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Affordable urban housing


Affordable urban housing

Last updated: October 26 2007
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  • Affordable urban housing

    Investments in real estate have a multiplier effect on income and employment. A HUDCO-IIM Ahmedabad study estimates that every rupee invested in this sector adds 78 paisa to the state's GDE.

    The study estimates that for every direct job created in the housing industry, eight jobs are created indirectly as Indian real estate sector is on a high growth trajectory. And according to global consultancy firm, Merrill Lynch, the sector will grow from $12 billion in 2005 to $90 billion by 2015.

    Much of the growth will come from the housing market. India's realty sector is still dominated by the unorganised and fly-by-night players. Very few corporates and large players have a national presence. It is well known that rising middle class salaries, easy access to finance and affordable interest rates have given a boost to the industry but restrictive legislations and non-transparent transactions have nullified some of these gains. India's real estate sector is governed by over 100 and mostly archaic laws, some even dating back to the 19th century.

    These barriers extract an exorbitant cost; removing land market barriers can contribute an additional one per cent to India's GDP growth rate.

    An average housing project in India takes up to six years to complete as against 15-18 months in China. India also charges one of the highest levels of stamp duty in the world. In most states, it ranges from 10 to 15 per cent, though Delhi has brought it down to a low 6 per cent recently for certain categories of home buyer. High stamp duties have lead to unregistered - and all cash-property transactions and transfers through the Power of Attorney, entailing considerable financial loss to the exchequer. The National Housing and Habitat Policy of 1998 recommended a stamp duty rate of 2-3 per cent across the country but it is nowhere near implementation.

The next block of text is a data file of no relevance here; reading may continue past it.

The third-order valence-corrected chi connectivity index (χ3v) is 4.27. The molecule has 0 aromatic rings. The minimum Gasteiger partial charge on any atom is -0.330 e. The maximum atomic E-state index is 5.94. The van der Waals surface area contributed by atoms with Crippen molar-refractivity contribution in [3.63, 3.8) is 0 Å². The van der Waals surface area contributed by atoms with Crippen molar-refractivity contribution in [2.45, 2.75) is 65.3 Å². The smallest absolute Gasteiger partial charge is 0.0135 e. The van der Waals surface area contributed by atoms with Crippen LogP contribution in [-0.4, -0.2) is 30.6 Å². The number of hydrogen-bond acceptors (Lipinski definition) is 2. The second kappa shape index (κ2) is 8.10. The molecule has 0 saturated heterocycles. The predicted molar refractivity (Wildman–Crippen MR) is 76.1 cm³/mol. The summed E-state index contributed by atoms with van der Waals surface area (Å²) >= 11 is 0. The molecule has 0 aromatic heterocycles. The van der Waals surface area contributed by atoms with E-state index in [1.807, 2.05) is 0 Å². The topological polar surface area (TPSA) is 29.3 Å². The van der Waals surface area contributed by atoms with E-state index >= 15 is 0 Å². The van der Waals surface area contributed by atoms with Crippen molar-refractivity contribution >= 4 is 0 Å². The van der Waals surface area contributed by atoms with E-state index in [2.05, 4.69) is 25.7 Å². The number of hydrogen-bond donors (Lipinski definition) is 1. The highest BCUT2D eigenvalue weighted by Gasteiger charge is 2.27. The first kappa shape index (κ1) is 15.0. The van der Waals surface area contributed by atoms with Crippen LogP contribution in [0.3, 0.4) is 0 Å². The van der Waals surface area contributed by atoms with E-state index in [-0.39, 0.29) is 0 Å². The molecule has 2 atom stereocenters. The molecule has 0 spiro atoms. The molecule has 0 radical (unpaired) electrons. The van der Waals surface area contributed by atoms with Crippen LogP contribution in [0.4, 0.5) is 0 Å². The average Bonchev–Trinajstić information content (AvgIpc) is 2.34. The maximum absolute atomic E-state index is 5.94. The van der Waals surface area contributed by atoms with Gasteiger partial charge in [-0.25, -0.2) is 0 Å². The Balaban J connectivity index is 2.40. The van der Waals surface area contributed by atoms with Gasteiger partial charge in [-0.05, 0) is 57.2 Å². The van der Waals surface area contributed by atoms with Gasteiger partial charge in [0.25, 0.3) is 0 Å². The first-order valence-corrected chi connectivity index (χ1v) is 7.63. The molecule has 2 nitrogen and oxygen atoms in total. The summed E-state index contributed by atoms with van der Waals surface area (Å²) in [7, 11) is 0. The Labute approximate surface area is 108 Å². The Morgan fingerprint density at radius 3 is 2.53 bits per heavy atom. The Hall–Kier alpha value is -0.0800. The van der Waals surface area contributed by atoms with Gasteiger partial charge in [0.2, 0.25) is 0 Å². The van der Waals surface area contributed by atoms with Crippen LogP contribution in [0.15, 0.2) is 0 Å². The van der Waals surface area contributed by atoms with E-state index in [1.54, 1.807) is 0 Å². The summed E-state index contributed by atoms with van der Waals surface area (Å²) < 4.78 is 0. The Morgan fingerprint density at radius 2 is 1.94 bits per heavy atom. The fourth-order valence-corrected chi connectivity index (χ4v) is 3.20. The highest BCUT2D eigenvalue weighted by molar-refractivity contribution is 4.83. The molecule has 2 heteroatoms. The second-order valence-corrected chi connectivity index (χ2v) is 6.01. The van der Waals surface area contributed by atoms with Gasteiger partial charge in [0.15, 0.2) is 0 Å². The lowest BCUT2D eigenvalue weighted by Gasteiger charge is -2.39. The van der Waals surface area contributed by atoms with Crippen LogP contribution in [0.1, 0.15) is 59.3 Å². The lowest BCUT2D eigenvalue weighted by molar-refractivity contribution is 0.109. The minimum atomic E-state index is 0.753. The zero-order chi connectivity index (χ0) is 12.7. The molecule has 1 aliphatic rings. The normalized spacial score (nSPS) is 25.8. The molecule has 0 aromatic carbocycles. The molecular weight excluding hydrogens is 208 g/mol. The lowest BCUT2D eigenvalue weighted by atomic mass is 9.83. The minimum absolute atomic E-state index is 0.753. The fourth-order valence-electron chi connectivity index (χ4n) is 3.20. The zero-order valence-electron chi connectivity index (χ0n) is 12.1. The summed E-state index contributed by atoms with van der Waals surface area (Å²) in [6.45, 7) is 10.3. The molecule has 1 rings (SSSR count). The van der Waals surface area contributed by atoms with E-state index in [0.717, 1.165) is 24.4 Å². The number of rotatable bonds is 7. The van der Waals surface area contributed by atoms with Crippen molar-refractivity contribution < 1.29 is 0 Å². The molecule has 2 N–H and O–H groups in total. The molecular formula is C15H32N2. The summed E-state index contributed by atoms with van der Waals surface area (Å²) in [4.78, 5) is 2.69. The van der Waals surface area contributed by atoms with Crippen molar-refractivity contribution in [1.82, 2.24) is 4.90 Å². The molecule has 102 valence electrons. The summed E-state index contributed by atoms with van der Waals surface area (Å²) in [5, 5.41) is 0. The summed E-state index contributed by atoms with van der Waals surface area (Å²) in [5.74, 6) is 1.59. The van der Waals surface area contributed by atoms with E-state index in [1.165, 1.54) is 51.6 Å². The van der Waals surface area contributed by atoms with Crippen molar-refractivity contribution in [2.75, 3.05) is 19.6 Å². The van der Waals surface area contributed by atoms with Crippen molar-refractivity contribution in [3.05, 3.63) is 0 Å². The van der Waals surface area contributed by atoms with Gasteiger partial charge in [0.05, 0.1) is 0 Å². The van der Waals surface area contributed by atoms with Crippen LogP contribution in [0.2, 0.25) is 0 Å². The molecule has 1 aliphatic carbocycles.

The Urban Land (Ceiling & Regulation) Act 1976 hinders availability of land for housing projects. The Centre in 1999 repealed the Act, but it still remains in force in states like Andhra Pradesh, Assam, Bihar, Maharashtra, Jharkhand and West Bengal. Similarly, a creaky land title monitoring system often results in ordinary people being duped. The revenue records are not documents of titles, and ownership is established only by the sequence of earlier transfers. This has led to enormous litigations.

    Under the Rent Control Act, many tenants still pay the same rent that they used to pay decades ago. This has not only discouraged fresh investment in housing for rental purpose, but has also led to a deterioration in the physical condition of many houses, with landlords reluctant to invest in repairs. Municipal property tax collection is stagnating as it is based on the rent and the number of litigations between landlords and tenants has been piling in various courts across the country.

    The need for comprehensive legal reforms is going to be taken up by the proposed National Housing and Urban Habitat Policy 2006. It envisages that by 2021 every homeless Indian would have a house of his own.

    All this would help the Indian real estate sector realise its real potential even though it will be overoptimistic to assume that universal housing is within our reach. The Indian realty sector is expected to expand from $12 billion in 2005 to $90 billion by 2015m. Around $7 to $10 billion FDI in real estate sector is expected in the next three years.

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